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The Custom Essay Man November 16, 2010

Posted by Sarah in Uncategorized.

I was somewhat disturbed to read this article in the Chronicle of Higher Education. It’s written by a man who writes papers for a custom-essay company; students pay him to write their papers for them. Obviously it’s sad to see how common academic dishonesty is. But what really shocked me was something else.

A lot of “Ed Dante”‘s customers (he goes by a pseudonym) are in graduate or professional school. And apparently they’re really terrible writers. When they write him asking him for help, it’s something like “You did me business ethics propsal for me I need propsal got approved pls can you will write me paper?” I have to wonder — why are these people in graduate school in the first place?

I don’t mean that pejoratively. I don’t think you’re inferior as a person if you’re bad at writing or not gifted at academics. But look. I’m a grad student myself. I’m here because I want to be a mathematician. While the future is uncertain for all of us, I wouldn’t be here if I thought that was a completely unrealistic goal. If I were so overwhelmed by the work here that I was tempted to pay someone to do it for me, and if I’d already tried tutors, adjusting my sleep and study schedule, etc. then I’d start reevaluating my plans. It would be insane not to! The way I see it, going to graduate school is a decision that has to be justified — you should do it only if you think it’ll help you in the long run.

If you can’t write your own briefs in law school, you really think you’re going to be a successful lawyer? If you can’t write your own PhD thesis, do you really think you have any chance to make it in academia?

This article really makes me worry that lots of people are going for extra degrees just for the sake of doing it, or to escape the job market, and not because they’re really pursuing a passion or talent that has a realistic chance of paying off. That’s disturbing — it seems like a bad sign for the economy as a whole.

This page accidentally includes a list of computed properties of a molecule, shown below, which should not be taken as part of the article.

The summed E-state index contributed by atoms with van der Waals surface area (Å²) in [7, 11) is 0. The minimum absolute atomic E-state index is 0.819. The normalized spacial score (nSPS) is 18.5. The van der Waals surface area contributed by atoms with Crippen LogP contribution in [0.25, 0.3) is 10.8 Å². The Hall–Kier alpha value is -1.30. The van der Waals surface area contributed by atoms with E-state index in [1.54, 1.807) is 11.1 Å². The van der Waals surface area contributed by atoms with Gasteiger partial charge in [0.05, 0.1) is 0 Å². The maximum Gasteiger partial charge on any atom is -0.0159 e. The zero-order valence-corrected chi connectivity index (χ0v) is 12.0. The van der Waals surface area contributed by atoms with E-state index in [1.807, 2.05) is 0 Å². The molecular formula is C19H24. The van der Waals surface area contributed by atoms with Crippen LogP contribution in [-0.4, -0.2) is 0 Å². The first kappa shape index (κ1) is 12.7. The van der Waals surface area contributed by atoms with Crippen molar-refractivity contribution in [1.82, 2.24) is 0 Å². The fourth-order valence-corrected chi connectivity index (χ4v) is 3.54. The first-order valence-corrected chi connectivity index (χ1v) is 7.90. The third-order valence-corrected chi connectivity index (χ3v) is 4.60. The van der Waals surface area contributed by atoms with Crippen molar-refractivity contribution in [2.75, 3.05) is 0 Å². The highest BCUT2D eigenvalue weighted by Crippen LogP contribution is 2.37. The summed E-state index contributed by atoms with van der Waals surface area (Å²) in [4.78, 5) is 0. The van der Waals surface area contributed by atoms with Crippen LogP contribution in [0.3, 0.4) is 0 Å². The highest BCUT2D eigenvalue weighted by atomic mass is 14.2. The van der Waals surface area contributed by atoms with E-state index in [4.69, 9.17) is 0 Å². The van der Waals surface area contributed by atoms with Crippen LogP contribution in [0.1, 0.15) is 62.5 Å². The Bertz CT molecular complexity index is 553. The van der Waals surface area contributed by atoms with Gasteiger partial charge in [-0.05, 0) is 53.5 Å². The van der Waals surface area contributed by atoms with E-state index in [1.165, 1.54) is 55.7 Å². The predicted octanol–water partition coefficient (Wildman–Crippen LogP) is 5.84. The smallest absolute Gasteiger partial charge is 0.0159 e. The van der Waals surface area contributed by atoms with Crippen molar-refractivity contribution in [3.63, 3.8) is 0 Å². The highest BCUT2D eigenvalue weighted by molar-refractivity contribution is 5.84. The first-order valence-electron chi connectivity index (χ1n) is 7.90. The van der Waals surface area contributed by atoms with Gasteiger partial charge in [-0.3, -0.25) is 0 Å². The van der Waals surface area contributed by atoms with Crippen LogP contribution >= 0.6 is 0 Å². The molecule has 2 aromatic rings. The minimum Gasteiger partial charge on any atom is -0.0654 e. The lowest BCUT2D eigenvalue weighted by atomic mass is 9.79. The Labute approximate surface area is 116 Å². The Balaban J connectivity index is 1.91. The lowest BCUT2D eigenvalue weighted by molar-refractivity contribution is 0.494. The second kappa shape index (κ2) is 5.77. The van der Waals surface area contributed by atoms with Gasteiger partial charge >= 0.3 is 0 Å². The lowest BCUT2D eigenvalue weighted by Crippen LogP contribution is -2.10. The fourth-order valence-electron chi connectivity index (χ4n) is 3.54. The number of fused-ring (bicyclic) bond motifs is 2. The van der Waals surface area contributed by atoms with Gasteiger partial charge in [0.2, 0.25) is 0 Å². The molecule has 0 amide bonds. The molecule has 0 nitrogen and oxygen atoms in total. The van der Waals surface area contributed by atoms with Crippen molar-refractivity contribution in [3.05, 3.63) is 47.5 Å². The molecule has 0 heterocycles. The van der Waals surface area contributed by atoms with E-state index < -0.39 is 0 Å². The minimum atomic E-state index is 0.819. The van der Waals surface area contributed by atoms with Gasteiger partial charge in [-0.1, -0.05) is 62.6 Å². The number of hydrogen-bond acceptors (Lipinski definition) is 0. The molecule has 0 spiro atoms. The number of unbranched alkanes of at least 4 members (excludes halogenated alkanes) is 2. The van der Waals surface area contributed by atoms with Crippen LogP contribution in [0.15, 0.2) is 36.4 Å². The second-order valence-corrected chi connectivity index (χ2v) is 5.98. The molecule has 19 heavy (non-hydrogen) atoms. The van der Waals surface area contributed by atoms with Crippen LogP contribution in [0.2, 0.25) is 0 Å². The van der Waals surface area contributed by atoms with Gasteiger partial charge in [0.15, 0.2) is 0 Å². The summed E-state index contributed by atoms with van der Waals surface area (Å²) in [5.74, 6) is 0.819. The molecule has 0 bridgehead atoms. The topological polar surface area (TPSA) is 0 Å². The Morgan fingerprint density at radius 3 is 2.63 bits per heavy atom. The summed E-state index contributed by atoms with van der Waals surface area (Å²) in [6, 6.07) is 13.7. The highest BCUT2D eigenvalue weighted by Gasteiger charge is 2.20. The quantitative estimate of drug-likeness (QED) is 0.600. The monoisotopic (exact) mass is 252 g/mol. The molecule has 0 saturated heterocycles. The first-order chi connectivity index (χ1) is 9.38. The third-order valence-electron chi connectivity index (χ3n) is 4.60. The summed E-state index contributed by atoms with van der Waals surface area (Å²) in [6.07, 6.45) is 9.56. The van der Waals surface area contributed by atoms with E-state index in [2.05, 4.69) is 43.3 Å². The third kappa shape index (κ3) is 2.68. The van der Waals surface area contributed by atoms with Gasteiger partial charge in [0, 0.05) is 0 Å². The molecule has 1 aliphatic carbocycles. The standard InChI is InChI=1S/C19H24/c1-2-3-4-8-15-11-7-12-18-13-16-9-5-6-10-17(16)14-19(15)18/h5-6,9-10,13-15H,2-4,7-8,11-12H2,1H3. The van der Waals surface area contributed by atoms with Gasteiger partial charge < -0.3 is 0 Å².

1. Igor Carron - November 17, 2010


Do you really think that somebody so unprepared for the ruthlessness of a thesis would even consider the argument that you need to actually be semi-good at what you do after getting your degree ? If these students had any ounce of good judgment, they would be making money already instead of taking a double financial hit (first the tuition and then the ‘other’ tuition) that will linger on their financial situation for a long time. But is the world really hurt when somebody receives a degree in ethics ?

I think the real question that has more long term impact stands from the shadow person’s salary. If 66K is a full time job in the humanities being a shadow student, how much would a shadow student in mathematics or engineering at the MS level be worth ? I would not be shocked to hear that there is a higher yield market in this area as well, except the subject is much more taboo: When bridges fall, people die.



2. Sarah - November 17, 2010

Honestly, it didn’t occur to me that there might be an equivalent in the sciences or engineering. But it’s not impossible.

3. Mitchell Porter - November 19, 2010

“If you can’t write your own briefs in law school, you really think you’re going to be a successful lawyer?”

Look at it this way. You come from a country where English is not the main language. You go to America and struggle to get a law degree. But if you succeed, you can return to your own country, where language is no longer a problem, and you now have the added prestige of being a graduate of an American school of law.

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